Uruguay stated that it did not dispute that Article 60 of the 1975 Statute constituted a prima facie basis for the jurisdiction of the Court but only as far as it related to the indication of provisional measures in relation to Argentina's claims concerning the 1975 Statute. Uruguay argued that disputes such as those concerning tourism, urban and rural property values, etc., and those regarding other aspects of environmental protection in transboundary relations between the two States, fell outside the Court's jurisdiction.  It submitted that it had complied fully with the obligation of informing Argentina of the existence of the pulp mill projects and that it was the first time in 31 years that Argentina had claimed a procedural right under the Statute and decided to block Uruguay from initiating projects during the procedural stages. It also asserted that the dispute between Uruguay and Argentina over the pulp mills had in fact been settled by an agreement concluded in 2004, which stipulated that the CMB mill could be built according to the Uruguayan plan. According to that Agreement, Uruguay would provide Argentina with information regarding its specifications and operation and CARU would monitor the quality of the river water once the mill became operational in order to ensure compliance with the Statute. Moreover, according to Uruguay there is no current or imminent threat to any right of Argentina.  Uruguay also assured the Court of its ongoing commitment to respect the provisions of the 1975 Statue.

3. The Court's reasoning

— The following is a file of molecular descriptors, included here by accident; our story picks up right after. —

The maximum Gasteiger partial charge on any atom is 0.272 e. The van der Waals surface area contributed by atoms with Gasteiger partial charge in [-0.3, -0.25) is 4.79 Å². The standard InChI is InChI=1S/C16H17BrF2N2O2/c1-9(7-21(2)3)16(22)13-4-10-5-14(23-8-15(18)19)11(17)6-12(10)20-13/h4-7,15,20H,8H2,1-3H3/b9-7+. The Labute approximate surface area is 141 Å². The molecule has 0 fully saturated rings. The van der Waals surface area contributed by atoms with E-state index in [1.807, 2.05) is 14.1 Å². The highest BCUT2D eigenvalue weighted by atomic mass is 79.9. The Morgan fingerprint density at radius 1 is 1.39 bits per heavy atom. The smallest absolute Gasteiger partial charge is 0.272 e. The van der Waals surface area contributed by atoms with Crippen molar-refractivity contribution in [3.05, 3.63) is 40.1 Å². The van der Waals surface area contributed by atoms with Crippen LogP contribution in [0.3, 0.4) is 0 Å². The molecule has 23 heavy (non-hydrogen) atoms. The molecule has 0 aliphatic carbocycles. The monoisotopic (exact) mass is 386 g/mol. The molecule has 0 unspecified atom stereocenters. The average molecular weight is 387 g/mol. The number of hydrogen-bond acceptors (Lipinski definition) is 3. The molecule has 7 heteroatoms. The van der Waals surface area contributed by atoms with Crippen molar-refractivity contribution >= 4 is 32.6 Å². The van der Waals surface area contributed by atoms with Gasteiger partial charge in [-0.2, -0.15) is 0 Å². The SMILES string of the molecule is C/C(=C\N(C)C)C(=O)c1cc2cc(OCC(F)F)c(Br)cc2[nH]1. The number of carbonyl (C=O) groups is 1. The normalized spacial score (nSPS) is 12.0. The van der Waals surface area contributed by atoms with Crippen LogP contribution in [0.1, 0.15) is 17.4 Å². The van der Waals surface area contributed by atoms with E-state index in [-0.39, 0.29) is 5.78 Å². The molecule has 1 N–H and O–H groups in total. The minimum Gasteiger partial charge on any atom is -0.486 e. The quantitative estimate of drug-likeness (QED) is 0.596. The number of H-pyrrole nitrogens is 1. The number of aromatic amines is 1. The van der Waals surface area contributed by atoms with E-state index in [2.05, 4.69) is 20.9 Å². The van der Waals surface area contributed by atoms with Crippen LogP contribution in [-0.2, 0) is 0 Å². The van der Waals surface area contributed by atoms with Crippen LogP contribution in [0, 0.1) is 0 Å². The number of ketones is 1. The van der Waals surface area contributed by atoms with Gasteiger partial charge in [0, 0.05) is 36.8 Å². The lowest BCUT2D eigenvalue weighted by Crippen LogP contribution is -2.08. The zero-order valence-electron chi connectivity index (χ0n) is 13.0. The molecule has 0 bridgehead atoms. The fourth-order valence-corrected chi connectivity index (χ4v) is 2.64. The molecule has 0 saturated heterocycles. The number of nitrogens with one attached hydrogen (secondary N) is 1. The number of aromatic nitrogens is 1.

The Court observed that in dealing with a request for provisional measures, it was not necessary to satisfy itself that it has jurisdiction on the merits of the case. However, it would not indicate such measures unless the provisions invoked by the Applicant appear, prima facie, to constitute a basis on which the jurisdiction of the Court may be based. The Court observed that environmental concerns are taken by the Court very seriously as evidenced in its Advisory Opinion on the Legality of the Threat or Use of Nuclear Weapons (1996) and in its Judgment in the Case concerning the Gabcíkovo-Nagymaros Project (Hungary/Slovakia) (1997). Argentina, however, has not persuaded the Court that the construction of the mills presents a risk of irreparable damage to the environment, nor has it sufficiently demonstrated that the construction of the mills currently constitutes a threat of irreparable economic and social damage, or provided evidence suggesting that any pollution resulting from the commissioning of the mills would be of a nature to cause irreparable damage to the River Uruguay.  The Court found, in view of the above, and the ongoing commitment of Uruguay to comply with the 1975 Statute, that the circumstances of the case are not such as to require the indication of a provisional measure ordering the suspension by Uruguay of the authorization to construct the pulp mills or the suspension of the actual construction works.